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Maybe they should change the name of the play to "Little Muskies".
After all, Aaron Bates showed them that even a Wing-T quarterback can throw the pigskin now and then.
Bates, the senior All-American punter candidate at Michigan State University, stepped into the national spotlight late Saturday night when Spartans' coach Mark Dantonio -- a native of Zanesville -- put the outcome of a dandy with Notre Dame squarely in the hands of a fellow Muskingum Countian.
With his team trailing 31-28 after the Fighting Irish had kicked a go-ahead field goal in overtime, Dantonio made the call -- "Little Giants" -- the teams' moniker for a fake field goal (no doubt drawing its name from a 1994 family comedy film about a small town Ohio pee-wee football team) and instead of going for the tie with a 46-yard attempt, Bates -- the holder -- took the snap, stood up, calmly waited for tight end Charlie Gantt to clear his way past the Notre Dame defenders and lofted a perfect pass to complete a 29-yard scoring play to give the Spartans a 34-31 victory.
"We made the call 'Little Giants' and I said a little prayer," Dantonio said after the game. "Then I said 'let's go'".
Bates, who of course, was also the quarterback at John Glenn High, wasn't surprised by the call in the least.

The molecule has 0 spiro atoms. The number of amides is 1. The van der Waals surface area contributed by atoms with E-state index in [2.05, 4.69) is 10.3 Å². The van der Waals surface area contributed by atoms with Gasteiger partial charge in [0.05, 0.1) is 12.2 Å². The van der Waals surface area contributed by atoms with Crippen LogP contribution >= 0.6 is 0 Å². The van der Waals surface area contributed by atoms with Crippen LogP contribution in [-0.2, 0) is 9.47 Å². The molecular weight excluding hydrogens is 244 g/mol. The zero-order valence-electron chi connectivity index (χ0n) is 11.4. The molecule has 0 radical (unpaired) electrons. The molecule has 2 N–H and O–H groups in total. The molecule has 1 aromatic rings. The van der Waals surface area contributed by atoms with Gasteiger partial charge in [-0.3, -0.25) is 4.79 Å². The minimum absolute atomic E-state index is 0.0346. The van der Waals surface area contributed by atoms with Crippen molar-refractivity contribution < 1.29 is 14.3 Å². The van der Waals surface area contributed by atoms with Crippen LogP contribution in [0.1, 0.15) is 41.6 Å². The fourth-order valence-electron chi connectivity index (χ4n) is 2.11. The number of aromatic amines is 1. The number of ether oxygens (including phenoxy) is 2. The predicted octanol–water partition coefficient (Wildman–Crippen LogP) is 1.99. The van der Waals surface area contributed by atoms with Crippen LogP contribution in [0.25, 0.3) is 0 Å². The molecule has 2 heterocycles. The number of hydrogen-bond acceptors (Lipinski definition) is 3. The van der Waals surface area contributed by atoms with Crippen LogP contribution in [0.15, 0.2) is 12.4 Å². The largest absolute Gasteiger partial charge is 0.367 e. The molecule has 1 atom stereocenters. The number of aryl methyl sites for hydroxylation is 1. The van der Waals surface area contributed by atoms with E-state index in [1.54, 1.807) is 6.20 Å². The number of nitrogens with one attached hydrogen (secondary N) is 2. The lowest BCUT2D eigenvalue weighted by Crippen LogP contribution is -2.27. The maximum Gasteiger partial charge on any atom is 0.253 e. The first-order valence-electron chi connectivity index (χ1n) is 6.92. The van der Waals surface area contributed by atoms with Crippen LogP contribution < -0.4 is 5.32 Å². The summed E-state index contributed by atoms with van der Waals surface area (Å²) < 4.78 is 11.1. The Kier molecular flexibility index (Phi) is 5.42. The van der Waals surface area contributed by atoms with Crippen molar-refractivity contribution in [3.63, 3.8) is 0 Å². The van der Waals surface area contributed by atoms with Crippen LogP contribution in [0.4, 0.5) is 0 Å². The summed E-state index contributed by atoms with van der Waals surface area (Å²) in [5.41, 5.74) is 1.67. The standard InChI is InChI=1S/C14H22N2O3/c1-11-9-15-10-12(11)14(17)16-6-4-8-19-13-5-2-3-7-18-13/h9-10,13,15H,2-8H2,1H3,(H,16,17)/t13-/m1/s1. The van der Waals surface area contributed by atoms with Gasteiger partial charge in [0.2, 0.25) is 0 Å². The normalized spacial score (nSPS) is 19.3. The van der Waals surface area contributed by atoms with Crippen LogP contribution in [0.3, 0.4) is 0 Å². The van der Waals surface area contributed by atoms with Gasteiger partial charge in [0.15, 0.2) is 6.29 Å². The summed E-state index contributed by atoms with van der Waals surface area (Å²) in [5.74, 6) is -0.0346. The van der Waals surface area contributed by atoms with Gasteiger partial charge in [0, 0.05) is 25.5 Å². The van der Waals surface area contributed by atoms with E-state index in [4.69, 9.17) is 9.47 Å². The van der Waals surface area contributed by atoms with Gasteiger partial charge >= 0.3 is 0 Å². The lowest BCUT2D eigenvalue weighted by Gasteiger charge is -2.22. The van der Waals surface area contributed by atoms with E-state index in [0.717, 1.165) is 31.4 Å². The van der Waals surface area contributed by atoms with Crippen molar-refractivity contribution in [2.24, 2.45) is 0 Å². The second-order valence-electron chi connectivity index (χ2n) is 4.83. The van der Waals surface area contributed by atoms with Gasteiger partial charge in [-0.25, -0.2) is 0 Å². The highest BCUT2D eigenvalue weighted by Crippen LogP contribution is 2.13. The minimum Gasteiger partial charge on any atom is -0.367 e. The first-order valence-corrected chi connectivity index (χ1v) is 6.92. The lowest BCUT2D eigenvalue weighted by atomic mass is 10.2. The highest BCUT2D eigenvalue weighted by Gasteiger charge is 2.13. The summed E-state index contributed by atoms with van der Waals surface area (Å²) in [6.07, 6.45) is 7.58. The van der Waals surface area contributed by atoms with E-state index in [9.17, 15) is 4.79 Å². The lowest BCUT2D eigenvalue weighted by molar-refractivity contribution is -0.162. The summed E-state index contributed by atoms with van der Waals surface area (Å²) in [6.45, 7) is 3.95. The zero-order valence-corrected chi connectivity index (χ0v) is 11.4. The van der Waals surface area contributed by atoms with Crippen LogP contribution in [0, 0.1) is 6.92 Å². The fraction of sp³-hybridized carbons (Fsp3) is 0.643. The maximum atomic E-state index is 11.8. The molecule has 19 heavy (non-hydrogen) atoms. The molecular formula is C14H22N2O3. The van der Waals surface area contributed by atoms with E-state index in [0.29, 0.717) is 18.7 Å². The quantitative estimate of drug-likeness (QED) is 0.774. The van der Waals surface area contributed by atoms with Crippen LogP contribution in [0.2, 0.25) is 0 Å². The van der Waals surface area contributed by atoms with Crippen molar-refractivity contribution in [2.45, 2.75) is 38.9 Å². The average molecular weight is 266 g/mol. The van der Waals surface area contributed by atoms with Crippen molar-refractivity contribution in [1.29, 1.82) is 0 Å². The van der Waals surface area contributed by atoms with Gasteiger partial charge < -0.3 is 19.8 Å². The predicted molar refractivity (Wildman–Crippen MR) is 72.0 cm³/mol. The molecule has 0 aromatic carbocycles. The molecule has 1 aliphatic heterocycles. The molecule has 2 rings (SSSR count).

"We practice the play all the time...we really wanted to run it," he said. "Coach Dantonio wanted to run it a couple other times throughout the game, but the opportunity didn't come across.
"We had it on the right hash and they were playing the defense we wanted them to run," Bates continued, "and he (Dantonio) has some guts and he called it up. Senior tight end Charlie Gantt got open and he did a good job getting open. Originally, the play was called for freshman running back Le'Veon Bell, but he kind of got twisted up, which we wanted to happen. Charlie Gantt cleared up and I just threw it up there and knew that he would catch it."
What was he thinking?
"I wasn't really thinking, I just kind of reacted," he admitted. "I just threw it and as soon as it left my hand I was hoping that I didn't overthrow it."
As he has been for four years, Dantonio was complimentary of Bates' clutch performance.
"Aaron Bates, he's just been an unbelievable football player since he's come here," said the coach. "There's a reason that he was named captain. Not just because of his playing ability, but because of him as a football player and him in tough situations."
The toss even drew praise from MSU junior quarterback Kirk Cousins.
"It was a phenomenal throw," said Cousins. "I think that was the best throw of the day. I am not jealous, I am extremely happy. He won us the game. Just a little taste of why we are both captains."
Bates' heroics also brought some national attention to his home town.
Both game analyst Todd Blackledge and ESPN studio host Reece Davis informed the audience that he was a "former quarterback for the John Glenn Little Muskies in New Concord, Ohio."
Oh, by the way, Bates also performed his "regular" job -- punter -- extremely well under the national spotlight. He punted eight times in the game for a 45.4-yard average, including a 62-yarder and two punts downed inside the Notre Dame 20-yard line.
For the season, he's punted 16 times for a 45.8-yard average.
Although located in the heart of Ohio State Buckeye territory, New Concord stands proud of its Spartan hero today. The "Little Muskie" did good.